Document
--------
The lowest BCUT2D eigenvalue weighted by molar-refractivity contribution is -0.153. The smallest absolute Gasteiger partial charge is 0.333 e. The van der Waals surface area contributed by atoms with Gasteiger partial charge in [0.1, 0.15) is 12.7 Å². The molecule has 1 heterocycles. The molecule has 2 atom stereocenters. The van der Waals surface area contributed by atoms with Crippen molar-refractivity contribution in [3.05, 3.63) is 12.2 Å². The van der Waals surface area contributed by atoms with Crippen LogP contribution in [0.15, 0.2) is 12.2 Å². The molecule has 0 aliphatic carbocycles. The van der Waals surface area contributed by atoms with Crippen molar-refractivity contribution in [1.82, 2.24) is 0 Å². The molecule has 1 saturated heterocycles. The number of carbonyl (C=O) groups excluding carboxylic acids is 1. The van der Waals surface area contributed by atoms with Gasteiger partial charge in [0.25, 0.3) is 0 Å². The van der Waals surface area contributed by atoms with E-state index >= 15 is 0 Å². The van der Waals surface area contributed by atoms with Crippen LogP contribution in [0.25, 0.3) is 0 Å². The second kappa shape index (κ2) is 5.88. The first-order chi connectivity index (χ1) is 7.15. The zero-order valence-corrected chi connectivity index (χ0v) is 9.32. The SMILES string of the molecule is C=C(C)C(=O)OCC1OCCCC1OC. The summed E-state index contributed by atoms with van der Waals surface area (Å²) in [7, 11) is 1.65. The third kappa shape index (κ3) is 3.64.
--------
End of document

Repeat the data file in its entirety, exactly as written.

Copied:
The lowest BCUT2D eigenvalue weighted by molar-refractivity contribution is -0.153. The smallest absolute Gasteiger partial charge is 0.333 e. The van der Waals surface area contributed by atoms with Gasteiger partial charge in [0.1, 0.15) is 12.7 Å². The molecule has 1 heterocycles. The molecule has 2 atom stereocenters. The van der Waals surface area contributed by atoms with Crippen molar-refractivity contribution in [3.05, 3.63) is 12.2 Å². The van der Waals surface area contributed by atoms with Crippen LogP contribution in [0.15, 0.2) is 12.2 Å². The molecule has 0 aliphatic carbocycles. The van der Waals surface area contributed by atoms with Crippen molar-refractivity contribution in [1.82, 2.24) is 0 Å². The molecule has 1 saturated heterocycles. The number of carbonyl (C=O) groups excluding carboxylic acids is 1. The van der Waals surface area contributed by atoms with Gasteiger partial charge in [0.25, 0.3) is 0 Å². The van der Waals surface area contributed by atoms with E-state index >= 15 is 0 Å². The van der Waals surface area contributed by atoms with Crippen LogP contribution in [0.25, 0.3) is 0 Å². The second kappa shape index (κ2) is 5.88. The first-order chi connectivity index (χ1) is 7.15. The zero-order valence-corrected chi connectivity index (χ0v) is 9.32. The SMILES string of the molecule is C=C(C)C(=O)OCC1OCCCC1OC. The summed E-state index contributed by atoms with van der Waals surface area (Å²) in [7, 11) is 1.65. The third kappa shape index (κ3) is 3.64.